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Jan 23, 2018 @ 20:36

CBCP, Hermosa officials back reclassification of industrial lands back to agriculture

The Catholic Bishops’ Conference of the Philippines (CBCP) and the municipal government here welcomed the resolution passed by the Sangguniang Bayan (SB) on Monday revoking the industrial classification of lands that had for years been contested by farmers and a corporation.

With a vote of eight in favor and one abstain, the Hermosa SB, presided by Vice Mayor Christopher Vitug, approved on third reading the reclassification of more than 200 hectares of land in Barangay Sumalo from “industrial” back to its original classification of “agricultural”.

Lawyer Beulah Coelic Fiel, legal consultant of the Diocese of Balanga and the Parish of Hermosa, said the CBCP had been very supportive of the plight of Sumalo farmers.

“Lawyers of CBCP are now defending the farmers in an ejectment case. This means, the case passed rigid study of the lawyers and they saw the merit in favor of the farmers,” Fiel said.

The farmers faced an eviction case filed by Riverforest Development Corp. (RDC), through which the Littons, owners of the land, seek to develop the property, the SB said.

Bataan Bishop Ruperto Santos, in a text message to the Philippine News Agency (PNA), said the municipal council had to vote to reclassify the land from industrial to agricultural “to correct past mistakes”.

“It is just and fair that the land as before should be agricultural. We support the Sumalo farmers and stand with Hermosa Mayor Jopet Inton. Return to our roots,” the prelate said.

Hermosa parish priest, Fr. Tony Quintos, and Monsignor Tony Dumaual were present during the SB deliberations to show support for the Sumalo farmers.

Municipal legal counsel of Hermosa, Ariel Inton, said the SB resolution had nothing to do with land ownership but whether it was classified as industrial or agricultural.

“The owner of the land has no power to dictate on what classification their property should have. It is the municipal council that has the power to decide. This is not a battle for ownership of the property but for its classification,” the lawyer said.

He said the municipal government under Mayor Inton fully supported the farmers, especially on the land dispute.

“We are thankful to the SB that the classification of the land was reverted to agricultural. For so long, the property was declared industrial. No development was seen and the owner continued paying taxes for agricultural,” Inton said.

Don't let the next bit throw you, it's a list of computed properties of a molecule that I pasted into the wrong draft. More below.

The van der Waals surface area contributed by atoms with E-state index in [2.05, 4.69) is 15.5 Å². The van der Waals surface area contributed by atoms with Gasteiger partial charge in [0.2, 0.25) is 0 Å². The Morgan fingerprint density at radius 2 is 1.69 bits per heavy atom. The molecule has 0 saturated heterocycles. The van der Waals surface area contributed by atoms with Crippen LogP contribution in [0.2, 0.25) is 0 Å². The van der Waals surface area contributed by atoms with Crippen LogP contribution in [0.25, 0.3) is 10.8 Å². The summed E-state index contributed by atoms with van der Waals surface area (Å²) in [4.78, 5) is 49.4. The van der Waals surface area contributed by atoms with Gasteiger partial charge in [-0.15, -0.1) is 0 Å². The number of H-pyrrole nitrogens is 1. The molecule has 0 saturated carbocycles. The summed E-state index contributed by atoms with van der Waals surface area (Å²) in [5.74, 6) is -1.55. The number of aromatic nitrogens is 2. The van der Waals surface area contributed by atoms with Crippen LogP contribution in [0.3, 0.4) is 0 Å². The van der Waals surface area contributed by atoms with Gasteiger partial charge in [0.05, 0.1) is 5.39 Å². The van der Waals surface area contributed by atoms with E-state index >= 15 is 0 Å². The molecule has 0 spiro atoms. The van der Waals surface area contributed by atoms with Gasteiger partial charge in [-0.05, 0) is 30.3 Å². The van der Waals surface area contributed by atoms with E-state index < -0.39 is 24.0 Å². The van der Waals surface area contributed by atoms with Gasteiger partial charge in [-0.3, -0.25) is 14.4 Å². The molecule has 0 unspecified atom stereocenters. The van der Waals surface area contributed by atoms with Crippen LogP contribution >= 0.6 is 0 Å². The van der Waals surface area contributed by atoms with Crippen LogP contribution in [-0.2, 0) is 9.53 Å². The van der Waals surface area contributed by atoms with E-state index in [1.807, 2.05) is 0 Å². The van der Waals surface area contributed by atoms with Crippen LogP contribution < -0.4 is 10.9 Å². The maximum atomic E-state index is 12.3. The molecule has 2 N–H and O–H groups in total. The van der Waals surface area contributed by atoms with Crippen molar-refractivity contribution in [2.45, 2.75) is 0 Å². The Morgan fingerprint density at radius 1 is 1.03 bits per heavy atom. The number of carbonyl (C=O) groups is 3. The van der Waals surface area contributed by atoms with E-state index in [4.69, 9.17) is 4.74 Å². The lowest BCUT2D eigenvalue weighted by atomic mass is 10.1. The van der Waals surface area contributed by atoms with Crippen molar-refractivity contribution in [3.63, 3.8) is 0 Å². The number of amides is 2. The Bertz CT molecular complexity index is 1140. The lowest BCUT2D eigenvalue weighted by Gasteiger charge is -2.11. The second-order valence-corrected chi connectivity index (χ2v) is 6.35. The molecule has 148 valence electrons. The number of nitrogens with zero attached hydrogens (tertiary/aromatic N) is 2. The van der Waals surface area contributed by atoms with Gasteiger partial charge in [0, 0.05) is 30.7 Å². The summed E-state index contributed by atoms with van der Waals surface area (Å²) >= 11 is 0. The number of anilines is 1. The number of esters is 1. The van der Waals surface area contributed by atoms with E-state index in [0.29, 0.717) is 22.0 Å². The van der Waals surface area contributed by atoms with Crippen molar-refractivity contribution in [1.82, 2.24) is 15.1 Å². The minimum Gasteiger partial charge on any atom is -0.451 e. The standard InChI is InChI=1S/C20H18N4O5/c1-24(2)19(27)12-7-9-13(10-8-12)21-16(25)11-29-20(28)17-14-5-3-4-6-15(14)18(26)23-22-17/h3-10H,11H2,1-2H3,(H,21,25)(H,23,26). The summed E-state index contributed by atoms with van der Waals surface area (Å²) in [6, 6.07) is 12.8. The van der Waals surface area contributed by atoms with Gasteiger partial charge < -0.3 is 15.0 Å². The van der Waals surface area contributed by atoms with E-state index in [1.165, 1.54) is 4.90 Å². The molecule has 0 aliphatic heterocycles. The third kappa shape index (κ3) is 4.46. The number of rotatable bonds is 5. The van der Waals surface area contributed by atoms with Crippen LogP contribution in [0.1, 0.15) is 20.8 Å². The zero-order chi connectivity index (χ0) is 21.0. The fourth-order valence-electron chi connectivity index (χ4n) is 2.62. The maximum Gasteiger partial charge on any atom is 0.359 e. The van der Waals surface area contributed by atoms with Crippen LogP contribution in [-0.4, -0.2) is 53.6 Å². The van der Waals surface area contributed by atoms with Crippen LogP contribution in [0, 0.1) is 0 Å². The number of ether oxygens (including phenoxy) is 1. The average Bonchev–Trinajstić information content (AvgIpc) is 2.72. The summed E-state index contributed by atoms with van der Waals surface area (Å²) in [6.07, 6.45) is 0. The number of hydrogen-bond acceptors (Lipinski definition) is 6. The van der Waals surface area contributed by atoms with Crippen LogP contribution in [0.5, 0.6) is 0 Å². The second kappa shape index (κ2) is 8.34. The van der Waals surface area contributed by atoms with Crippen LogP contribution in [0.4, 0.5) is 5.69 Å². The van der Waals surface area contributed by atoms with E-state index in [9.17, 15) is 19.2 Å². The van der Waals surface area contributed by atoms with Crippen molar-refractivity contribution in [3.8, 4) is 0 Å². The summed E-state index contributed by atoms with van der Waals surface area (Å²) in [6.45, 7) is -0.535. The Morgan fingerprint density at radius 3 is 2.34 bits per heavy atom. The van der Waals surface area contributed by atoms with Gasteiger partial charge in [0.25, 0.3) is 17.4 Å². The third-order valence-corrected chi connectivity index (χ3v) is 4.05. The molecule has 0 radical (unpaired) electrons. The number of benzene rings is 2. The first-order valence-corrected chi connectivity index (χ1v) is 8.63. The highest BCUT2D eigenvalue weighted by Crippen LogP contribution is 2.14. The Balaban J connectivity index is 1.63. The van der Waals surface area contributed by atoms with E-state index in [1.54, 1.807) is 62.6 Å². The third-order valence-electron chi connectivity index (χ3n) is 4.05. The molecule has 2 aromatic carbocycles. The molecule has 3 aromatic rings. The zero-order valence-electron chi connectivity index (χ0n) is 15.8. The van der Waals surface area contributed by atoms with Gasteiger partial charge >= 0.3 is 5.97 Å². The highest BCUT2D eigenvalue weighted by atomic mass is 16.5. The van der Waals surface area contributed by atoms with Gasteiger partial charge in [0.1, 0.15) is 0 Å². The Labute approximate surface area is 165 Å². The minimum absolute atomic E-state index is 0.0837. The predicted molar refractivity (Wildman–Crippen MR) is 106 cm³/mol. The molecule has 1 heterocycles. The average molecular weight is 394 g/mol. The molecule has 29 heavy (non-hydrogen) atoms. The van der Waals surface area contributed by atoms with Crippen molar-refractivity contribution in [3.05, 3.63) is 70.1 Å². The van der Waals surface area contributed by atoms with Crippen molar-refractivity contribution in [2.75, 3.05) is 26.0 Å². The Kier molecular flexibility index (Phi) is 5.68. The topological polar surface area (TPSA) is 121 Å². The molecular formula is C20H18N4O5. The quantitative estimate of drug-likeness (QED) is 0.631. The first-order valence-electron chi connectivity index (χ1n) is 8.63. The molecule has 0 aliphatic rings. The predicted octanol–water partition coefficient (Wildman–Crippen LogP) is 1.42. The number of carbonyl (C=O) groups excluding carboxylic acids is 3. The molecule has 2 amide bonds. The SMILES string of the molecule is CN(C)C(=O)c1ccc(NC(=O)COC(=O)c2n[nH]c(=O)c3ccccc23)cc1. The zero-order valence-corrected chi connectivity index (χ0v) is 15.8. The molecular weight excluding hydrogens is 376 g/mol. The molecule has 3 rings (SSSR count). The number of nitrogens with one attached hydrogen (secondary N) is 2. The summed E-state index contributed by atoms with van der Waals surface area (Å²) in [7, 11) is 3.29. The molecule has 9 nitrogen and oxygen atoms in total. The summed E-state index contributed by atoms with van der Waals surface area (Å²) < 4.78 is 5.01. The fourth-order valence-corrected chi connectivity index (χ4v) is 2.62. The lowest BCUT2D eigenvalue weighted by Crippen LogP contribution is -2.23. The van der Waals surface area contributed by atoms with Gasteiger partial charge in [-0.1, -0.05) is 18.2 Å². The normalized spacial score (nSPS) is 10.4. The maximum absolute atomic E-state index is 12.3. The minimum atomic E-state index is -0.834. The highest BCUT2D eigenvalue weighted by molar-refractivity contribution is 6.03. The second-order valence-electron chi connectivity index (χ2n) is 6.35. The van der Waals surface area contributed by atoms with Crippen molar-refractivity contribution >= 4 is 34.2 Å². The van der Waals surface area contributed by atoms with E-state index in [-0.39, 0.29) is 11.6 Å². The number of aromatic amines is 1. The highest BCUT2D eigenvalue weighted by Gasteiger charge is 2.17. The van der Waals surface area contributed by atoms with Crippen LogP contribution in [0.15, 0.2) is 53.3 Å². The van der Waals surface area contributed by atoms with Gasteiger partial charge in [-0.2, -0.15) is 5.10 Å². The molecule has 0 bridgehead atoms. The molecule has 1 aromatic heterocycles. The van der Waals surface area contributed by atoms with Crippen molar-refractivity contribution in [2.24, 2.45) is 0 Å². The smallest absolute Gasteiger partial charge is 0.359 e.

He said that the SB decision showed that small farmers had someone to lean on and that the town councilors showed political will.

“In the five years that the property was classified as industrial, there was no development made. Real property tax paid was still on agricultural classification and not on its being industrial,” said Councilor Luzviminda Samaniego, chair of the SB Committee on Housing and Land Utilization.

Samaniego, sponsor of the resolution, said another reason she fought for its passage was to respect the decision of the Department of Agrarian Reform (DAR).

Over the years, DAR stood its ground revoking the conversion of the land from agricultural to industrial despite previous certifications and decisions rendered by other agencies.

Sumalo Barangay chairman Rolando Martinez thanked the SB for its decision.

“Ang hiling namin sa DAR ay mag-order na ng valuation at pondohan na ang property ng Land Bank (Our request to DAR is to order a valuation and for Land Bank to fund the property),” the village chief said.

Martinez said their grandfathers had been tilling the land long before Sumalo was declared a barangay in 1957, while the Littons got their land title only in 1979.

He said RDC had fenced the property and they could no longer harvest fruits and other produce they had planted.

Rolly Petines, a resident, pointed to combat wires that he said were used as a fence more than 10 years ago to bar residents from the property.

No RDC official was available Monday to comment on the issue.

A woman employee said she would inform her superiors about the request of local reporters for an interview. (PNA)


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